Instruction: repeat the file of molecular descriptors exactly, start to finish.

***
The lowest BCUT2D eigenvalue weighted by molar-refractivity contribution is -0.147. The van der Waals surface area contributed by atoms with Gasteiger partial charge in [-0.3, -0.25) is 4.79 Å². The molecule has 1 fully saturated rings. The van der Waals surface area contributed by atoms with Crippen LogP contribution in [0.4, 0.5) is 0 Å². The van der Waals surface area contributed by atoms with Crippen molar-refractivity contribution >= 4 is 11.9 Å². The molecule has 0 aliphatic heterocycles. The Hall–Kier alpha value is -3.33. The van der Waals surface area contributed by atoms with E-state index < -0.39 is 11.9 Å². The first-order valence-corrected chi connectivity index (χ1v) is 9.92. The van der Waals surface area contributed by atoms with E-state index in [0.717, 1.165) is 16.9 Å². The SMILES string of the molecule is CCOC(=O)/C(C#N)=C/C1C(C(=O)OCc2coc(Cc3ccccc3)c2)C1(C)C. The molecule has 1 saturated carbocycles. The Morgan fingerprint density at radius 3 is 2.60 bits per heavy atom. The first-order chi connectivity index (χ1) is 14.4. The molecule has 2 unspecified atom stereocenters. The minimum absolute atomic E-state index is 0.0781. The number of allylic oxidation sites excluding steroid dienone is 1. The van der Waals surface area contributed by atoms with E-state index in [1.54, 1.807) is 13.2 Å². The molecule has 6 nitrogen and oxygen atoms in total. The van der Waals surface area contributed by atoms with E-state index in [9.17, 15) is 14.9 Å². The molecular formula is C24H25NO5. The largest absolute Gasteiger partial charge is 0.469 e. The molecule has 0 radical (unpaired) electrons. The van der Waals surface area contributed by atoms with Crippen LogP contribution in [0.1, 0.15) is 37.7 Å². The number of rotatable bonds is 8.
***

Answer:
The lowest BCUT2D eigenvalue weighted by molar-refractivity contribution is -0.147. The van der Waals surface area contributed by atoms with Gasteiger partial charge in [-0.3, -0.25) is 4.79 Å². The molecule has 1 fully saturated rings. The van der Waals surface area contributed by atoms with Crippen LogP contribution in [0.4, 0.5) is 0 Å². The van der Waals surface area contributed by atoms with Crippen molar-refractivity contribution >= 4 is 11.9 Å². The molecule has 0 aliphatic heterocycles. The Hall–Kier alpha value is -3.33. The van der Waals surface area contributed by atoms with E-state index < -0.39 is 11.9 Å². The first-order valence-corrected chi connectivity index (χ1v) is 9.92. The van der Waals surface area contributed by atoms with E-state index in [0.717, 1.165) is 16.9 Å². The SMILES string of the molecule is CCOC(=O)/C(C#N)=C/C1C(C(=O)OCc2coc(Cc3ccccc3)c2)C1(C)C. The molecule has 1 saturated carbocycles. The Morgan fingerprint density at radius 3 is 2.60 bits per heavy atom. The first-order chi connectivity index (χ1) is 14.4. The molecule has 2 unspecified atom stereocenters. The minimum absolute atomic E-state index is 0.0781. The number of allylic oxidation sites excluding steroid dienone is 1. The van der Waals surface area contributed by atoms with E-state index in [1.54, 1.807) is 13.2 Å². The molecule has 6 nitrogen and oxygen atoms in total. The van der Waals surface area contributed by atoms with E-state index in [9.17, 15) is 14.9 Å². The molecular formula is C24H25NO5. The largest absolute Gasteiger partial charge is 0.469 e. The molecule has 0 radical (unpaired) electrons. The van der Waals surface area contributed by atoms with Crippen LogP contribution in [0.1, 0.15) is 37.7 Å². The number of rotatable bonds is 8.